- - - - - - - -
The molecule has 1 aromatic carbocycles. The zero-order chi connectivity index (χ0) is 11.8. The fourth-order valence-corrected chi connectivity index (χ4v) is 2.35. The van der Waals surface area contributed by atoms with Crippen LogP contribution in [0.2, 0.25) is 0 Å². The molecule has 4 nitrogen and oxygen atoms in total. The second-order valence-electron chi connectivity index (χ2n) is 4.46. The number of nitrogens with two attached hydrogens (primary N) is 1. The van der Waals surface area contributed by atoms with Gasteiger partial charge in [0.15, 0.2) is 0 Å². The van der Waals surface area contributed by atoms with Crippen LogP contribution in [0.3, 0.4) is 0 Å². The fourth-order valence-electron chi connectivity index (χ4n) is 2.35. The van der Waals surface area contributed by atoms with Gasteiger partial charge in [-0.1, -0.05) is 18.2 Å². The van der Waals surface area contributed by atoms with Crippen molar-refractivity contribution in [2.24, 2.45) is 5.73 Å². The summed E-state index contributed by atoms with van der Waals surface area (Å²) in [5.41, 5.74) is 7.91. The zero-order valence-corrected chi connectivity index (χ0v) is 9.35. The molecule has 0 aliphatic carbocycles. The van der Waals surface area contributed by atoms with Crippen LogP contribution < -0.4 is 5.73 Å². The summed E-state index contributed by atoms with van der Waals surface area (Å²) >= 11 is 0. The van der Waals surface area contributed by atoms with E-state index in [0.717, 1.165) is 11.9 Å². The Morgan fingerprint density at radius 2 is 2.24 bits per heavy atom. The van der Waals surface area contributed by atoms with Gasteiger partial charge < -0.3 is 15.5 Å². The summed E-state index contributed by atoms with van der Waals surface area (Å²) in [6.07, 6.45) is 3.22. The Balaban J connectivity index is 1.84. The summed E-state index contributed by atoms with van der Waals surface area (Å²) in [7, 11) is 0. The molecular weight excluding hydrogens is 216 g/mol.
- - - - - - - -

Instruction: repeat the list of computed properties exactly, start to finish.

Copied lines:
The molecule has 1 aromatic carbocycles. The zero-order chi connectivity index (χ0) is 11.8. The fourth-order valence-corrected chi connectivity index (χ4v) is 2.35. The van der Waals surface area contributed by atoms with Crippen LogP contribution in [0.2, 0.25) is 0 Å². The molecule has 4 nitrogen and oxygen atoms in total. The second-order valence-electron chi connectivity index (χ2n) is 4.46. The number of nitrogens with two attached hydrogens (primary N) is 1. The van der Waals surface area contributed by atoms with Gasteiger partial charge in [0.15, 0.2) is 0 Å². The van der Waals surface area contributed by atoms with Crippen LogP contribution in [0.3, 0.4) is 0 Å². The fourth-order valence-electron chi connectivity index (χ4n) is 2.35. The van der Waals surface area contributed by atoms with Gasteiger partial charge in [-0.1, -0.05) is 18.2 Å². The van der Waals surface area contributed by atoms with Crippen molar-refractivity contribution in [2.24, 2.45) is 5.73 Å². The summed E-state index contributed by atoms with van der Waals surface area (Å²) in [5.41, 5.74) is 7.91. The zero-order valence-corrected chi connectivity index (χ0v) is 9.35. The molecule has 0 aliphatic carbocycles. The van der Waals surface area contributed by atoms with Crippen LogP contribution < -0.4 is 5.73 Å². The summed E-state index contributed by atoms with van der Waals surface area (Å²) >= 11 is 0. The van der Waals surface area contributed by atoms with E-state index in [0.717, 1.165) is 11.9 Å². The Morgan fingerprint density at radius 2 is 2.24 bits per heavy atom. The van der Waals surface area contributed by atoms with Gasteiger partial charge < -0.3 is 15.5 Å². The summed E-state index contributed by atoms with van der Waals surface area (Å²) in [6.07, 6.45) is 3.22. The Balaban J connectivity index is 1.84. The summed E-state index contributed by atoms with van der Waals surface area (Å²) in [7, 11) is 0. The molecular weight excluding hydrogens is 216 g/mol.